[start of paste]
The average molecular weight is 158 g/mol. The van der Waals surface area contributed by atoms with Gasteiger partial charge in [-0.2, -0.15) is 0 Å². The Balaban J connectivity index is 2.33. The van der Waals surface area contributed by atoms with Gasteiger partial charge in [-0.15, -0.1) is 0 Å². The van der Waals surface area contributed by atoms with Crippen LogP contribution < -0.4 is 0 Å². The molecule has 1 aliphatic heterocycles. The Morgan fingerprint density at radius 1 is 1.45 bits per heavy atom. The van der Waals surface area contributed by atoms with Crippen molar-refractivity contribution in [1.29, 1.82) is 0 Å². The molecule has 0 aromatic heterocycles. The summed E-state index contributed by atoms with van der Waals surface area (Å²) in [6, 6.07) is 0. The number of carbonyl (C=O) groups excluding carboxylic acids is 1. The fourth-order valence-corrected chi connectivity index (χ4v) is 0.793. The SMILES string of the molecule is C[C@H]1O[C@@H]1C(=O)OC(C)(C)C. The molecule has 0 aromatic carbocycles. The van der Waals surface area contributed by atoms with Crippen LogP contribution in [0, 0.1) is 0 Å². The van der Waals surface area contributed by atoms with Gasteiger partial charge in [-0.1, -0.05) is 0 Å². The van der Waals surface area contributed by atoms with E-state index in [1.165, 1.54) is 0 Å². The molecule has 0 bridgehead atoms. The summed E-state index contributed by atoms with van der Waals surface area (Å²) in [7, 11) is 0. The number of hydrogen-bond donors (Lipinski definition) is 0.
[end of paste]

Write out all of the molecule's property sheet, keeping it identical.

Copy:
The average molecular weight is 158 g/mol. The van der Waals surface area contributed by atoms with Gasteiger partial charge in [-0.2, -0.15) is 0 Å². The Balaban J connectivity index is 2.33. The van der Waals surface area contributed by atoms with Gasteiger partial charge in [-0.15, -0.1) is 0 Å². The van der Waals surface area contributed by atoms with Crippen LogP contribution < -0.4 is 0 Å². The molecule has 1 aliphatic heterocycles. The Morgan fingerprint density at radius 1 is 1.45 bits per heavy atom. The van der Waals surface area contributed by atoms with Crippen molar-refractivity contribution in [1.29, 1.82) is 0 Å². The molecule has 0 aromatic heterocycles. The summed E-state index contributed by atoms with van der Waals surface area (Å²) in [6, 6.07) is 0. The number of carbonyl (C=O) groups excluding carboxylic acids is 1. The fourth-order valence-corrected chi connectivity index (χ4v) is 0.793. The SMILES string of the molecule is C[C@H]1O[C@@H]1C(=O)OC(C)(C)C. The molecule has 0 aromatic carbocycles. The van der Waals surface area contributed by atoms with Crippen LogP contribution in [0, 0.1) is 0 Å². The van der Waals surface area contributed by atoms with Gasteiger partial charge in [-0.1, -0.05) is 0 Å². The van der Waals surface area contributed by atoms with E-state index in [1.165, 1.54) is 0 Å². The molecule has 0 bridgehead atoms. The summed E-state index contributed by atoms with van der Waals surface area (Å²) in [7, 11) is 0. The number of hydrogen-bond donors (Lipinski definition) is 0.